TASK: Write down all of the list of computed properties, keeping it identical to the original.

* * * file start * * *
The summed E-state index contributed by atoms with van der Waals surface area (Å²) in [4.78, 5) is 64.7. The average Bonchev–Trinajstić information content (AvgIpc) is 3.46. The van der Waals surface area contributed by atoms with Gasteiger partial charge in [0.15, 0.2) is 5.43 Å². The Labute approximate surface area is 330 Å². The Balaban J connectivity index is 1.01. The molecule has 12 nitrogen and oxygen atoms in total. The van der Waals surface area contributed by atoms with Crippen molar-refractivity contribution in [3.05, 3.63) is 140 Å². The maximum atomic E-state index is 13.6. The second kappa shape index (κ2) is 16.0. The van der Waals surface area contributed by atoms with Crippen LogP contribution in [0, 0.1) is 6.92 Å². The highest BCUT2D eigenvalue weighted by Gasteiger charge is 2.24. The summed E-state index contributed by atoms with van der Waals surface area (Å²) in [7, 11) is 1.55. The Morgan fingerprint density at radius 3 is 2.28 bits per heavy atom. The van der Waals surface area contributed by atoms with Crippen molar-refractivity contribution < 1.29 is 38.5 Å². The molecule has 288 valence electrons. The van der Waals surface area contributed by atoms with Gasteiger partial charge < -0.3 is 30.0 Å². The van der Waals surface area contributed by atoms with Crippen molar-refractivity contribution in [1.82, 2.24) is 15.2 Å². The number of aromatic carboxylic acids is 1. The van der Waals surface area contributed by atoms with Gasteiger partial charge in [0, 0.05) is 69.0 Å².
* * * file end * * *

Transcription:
The summed E-state index contributed by atoms with van der Waals surface area (Å²) in [4.78, 5) is 64.7. The average Bonchev–Trinajstić information content (AvgIpc) is 3.46. The van der Waals surface area contributed by atoms with Gasteiger partial charge in [0.15, 0.2) is 5.43 Å². The Labute approximate surface area is 330 Å². The Balaban J connectivity index is 1.01. The molecule has 12 nitrogen and oxygen atoms in total. The van der Waals surface area contributed by atoms with Crippen molar-refractivity contribution in [3.05, 3.63) is 140 Å². The maximum atomic E-state index is 13.6. The second kappa shape index (κ2) is 16.0. The van der Waals surface area contributed by atoms with Crippen LogP contribution in [0, 0.1) is 6.92 Å². The highest BCUT2D eigenvalue weighted by Gasteiger charge is 2.24. The summed E-state index contributed by atoms with van der Waals surface area (Å²) in [7, 11) is 1.55. The Morgan fingerprint density at radius 3 is 2.28 bits per heavy atom. The van der Waals surface area contributed by atoms with Crippen molar-refractivity contribution < 1.29 is 38.5 Å². The molecule has 288 valence electrons. The van der Waals surface area contributed by atoms with Gasteiger partial charge < -0.3 is 30.0 Å². The van der Waals surface area contributed by atoms with Crippen molar-refractivity contribution in [1.82, 2.24) is 15.2 Å². The number of aromatic carboxylic acids is 1. The van der Waals surface area contributed by atoms with Gasteiger partial charge in [0, 0.05) is 69.0 Å².